2017—How about that year? Even before the indictments, the saga of Honolulu’s former police chief and his city prosecutor wife sounded ripped from a made-for-TV movie: charges of corruption and cronyism and a lavish lifestyle. Each year, HONOLULU chronicles the best of the worst news of the past 12 months for our Sour Poi Awards—the wild, wacky and just plain weird.
Mililani standout quarterback McKenzie Milton took time to talk with HONOLULU Magazine to share what it’s like to play with the University of Central Florida Knights: from getting booed by Florida fans to feeling bigtime support from Hawai‘i to his team winning the Peach Bowl. “Hawai‘i definitely takes care of its own like no other place,” Milton says. “Having that support system from my Mililani family and extended even to the whole state has helped me to stay grounded.
The new year brings that annual feeling of starting fresh, and this year our community can expect some changes. In October, Susan Ballard, a 32-year veteran of the badge, was selected unanimously by the city Police Commission as the 11th chief of police in the department’s history. She’s also the first woman, but for any of us who’ve encountered her in the community, her gender is less important than her straightforward approach.
Feeling thankful for such a gourmet surprise for our office from Kristin Jackson, who coordinates PR for a number of cool clients and is a member of foodie women’s organization: Les Dames d’Escoffier. Yum! https://t.co/1iuB8aOpJe
@Code77HI My dad had awesome eclectic taste in music! He loved Hiroshima, Tommy Dorsey, Hawaiian music, lots of jazz, Mandrill, classical, you name it. So I was exposed to loads and my mom liked Broadway and Hawaiian. So lucky!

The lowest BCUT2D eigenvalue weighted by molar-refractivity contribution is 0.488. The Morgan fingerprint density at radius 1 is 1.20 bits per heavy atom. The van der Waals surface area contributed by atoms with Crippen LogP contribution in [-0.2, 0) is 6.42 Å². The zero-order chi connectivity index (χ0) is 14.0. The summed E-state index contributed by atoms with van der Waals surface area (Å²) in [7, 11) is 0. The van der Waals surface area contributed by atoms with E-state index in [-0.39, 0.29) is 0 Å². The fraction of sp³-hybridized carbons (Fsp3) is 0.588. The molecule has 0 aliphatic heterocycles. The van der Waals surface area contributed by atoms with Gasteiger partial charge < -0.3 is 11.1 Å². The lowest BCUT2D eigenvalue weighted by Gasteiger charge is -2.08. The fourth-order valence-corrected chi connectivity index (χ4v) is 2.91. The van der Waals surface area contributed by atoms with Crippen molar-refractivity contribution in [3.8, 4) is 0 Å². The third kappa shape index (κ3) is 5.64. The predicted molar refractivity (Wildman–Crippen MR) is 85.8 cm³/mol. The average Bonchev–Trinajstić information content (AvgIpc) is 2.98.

Muck Rack makes it simple to find people, tweets, or articles that mention any name, keyword, company, hashtag etc. We've compiled this guide to help you make the most of your search.
Selecting a term
Start searching tweets, articles from media outlets, articles mentioned in tweets, journalists'
names, titles and bios with some suggested searches:
Companies or Topics (e.g. iPhone, Microsoft)
Phrases (e.g. "cloud computing") — use quotes to keep the terms together
Twitter handles (e.g. @username) — returns those who have mentioned or replied to
Names (e.g. "David Pogue")
Hashtags (e.g. #sxsw, #london2012)
Bio details (e.g. vegan, Olympics, father)
Muck Rack's Advanced Search allows for many boolean operators.
Find results that mention multiple specified terms, use AND or
+. For example, ensure each result contains both Elon Musk and Mark Zuckerberg by
searching Musk AND Zuckerberg or Musk + Zuckerberg.
Use the operators OR or , to broaden your search when you'd like either of
multiple terms to appear in results. (This is the default behavior of our search when no operators
are used). For example, results will contain either cake or cookie by searching cake OR cookie or cake,cookie
Use NOT or - to subtract results from your search. For
example, searching Disney will yield results about the Walt Disney Company as well as Walt Disney
World Resort. To exclude mentions of Disney World, search for Disney -World or Disney
When using one of these operators with a phrase, enclose it in quotation marks. For example, you can
find results about smartphones excluding Apple's iPhone 4S by searching smartphone -"iPhone
Exact case matching or punctuation
If you're searching for a brand name or keyword that relies on specific punctuation marks or capitalization, you can
find results that match your exact query by adding matchcase: before the keyword you're searching for, like matchcase:E*TRADE .
Use parentheses to separate multiple
boolean phrases. For example, to find journalists talking about having fun in Disney World or
Disneyland, search for ("disney world" OR disneyland) AND fun.
An asterisk can be used to search for any variation of a root word truncated by the asterisk. For example, searching for admin* will return results for administrator, administration, administer, administered, etc.
A near operator is an AND operator where you can control the distance between the words. You can vary the distance the near operation uses by adding a forward slash and number (between 0-99) such as strawberries NEAR/10 "whipped cream", which means the strawberries must exist within 10 words of "whipped cream".